The crucifixion of Jesus Christ is presented in all four Gospels, and occupies considerable space in the overall narrative. How could the life, let alone the death, of one man 2,000 years ago be the salvation of the human race? The biblical explanation is that the crucified one was the Son of God, acting and suffering in cooperation with God the Father and God the Holy Spirit. This is the primary answer to "the scandal of particularity." The death of this one person has universal, inclusive and cosmic significance, because in him the Creator acts and suffers. Further, there is the special relationship between Christ and humanity: he was "with" us, and he was "for" us.
The grandeur of the cross lies in the fact that here the incarnate Son of God offered himself in our place, bearing the penalty for our sin. The cross achieved expiation, propitiation, reconciliation, justification, redemption, forgiveness and victory. No single one of these tells the whole truth, nor do all of them together exhaust the meaning of the cross. Macleod shows that these concepts are interrelated and interdependent, and that together they give a coherent picture of the salvation wrought by Jesus at Calvary.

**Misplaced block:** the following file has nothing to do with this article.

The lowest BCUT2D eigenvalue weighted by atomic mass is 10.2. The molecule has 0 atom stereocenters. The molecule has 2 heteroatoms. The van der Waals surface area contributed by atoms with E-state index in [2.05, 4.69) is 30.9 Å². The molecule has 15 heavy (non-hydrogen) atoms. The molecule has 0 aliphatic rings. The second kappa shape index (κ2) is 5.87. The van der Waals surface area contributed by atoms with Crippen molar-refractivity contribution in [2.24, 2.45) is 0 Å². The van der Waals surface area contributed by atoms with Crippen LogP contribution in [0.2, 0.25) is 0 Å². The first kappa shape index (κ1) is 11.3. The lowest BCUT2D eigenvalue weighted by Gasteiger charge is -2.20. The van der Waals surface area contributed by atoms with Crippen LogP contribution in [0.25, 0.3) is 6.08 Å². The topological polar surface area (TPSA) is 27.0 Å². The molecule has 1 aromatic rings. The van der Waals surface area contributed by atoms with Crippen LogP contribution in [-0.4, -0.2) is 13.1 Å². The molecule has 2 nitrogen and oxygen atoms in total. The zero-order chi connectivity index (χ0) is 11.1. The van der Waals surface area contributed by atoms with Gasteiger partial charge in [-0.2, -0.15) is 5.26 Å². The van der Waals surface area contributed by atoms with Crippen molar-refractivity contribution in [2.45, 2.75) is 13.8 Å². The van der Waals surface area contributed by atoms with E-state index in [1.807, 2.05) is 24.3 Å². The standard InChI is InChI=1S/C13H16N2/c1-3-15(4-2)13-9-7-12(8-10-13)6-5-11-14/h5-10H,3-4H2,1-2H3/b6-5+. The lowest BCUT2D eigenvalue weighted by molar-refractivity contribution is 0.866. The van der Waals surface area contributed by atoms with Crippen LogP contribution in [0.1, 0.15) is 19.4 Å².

Donald Macleod (MA, University of Glasgow; DD, Westminster Theological Seminary), now retired, served as professor and chair of systematic theology at the Free Church of Scotland College in Edinburgh and also as the school's principal. He pastored Kilmallie Free Church for six years and also served at Patrick Highland Free Church, a bi-lingual congregation in Glasgow, Scotland. He is well known as a previous editor of The Monthly Record of the Free Church and as a columnist in the and newspaper.
"Macleod's volume is eminently readable (no small compliment), and is certainly suitable for the theologically interested readership of the church. It would also serve very well as a textbook for related theology courses at both the undergraduate and graduate levels. With its engaging prose and heartfelt concerns, this reviewer found it both illuminating and uplifting."
"Donald Macleod's work is always stimulating, sometimes provocative and never less than excellent. This is a contribution to thought on the atonement that is both timely and incisive. It should be required reading for students, theologians, ministers and anyone interested in learning more about the stupendous atoning work of Christ."
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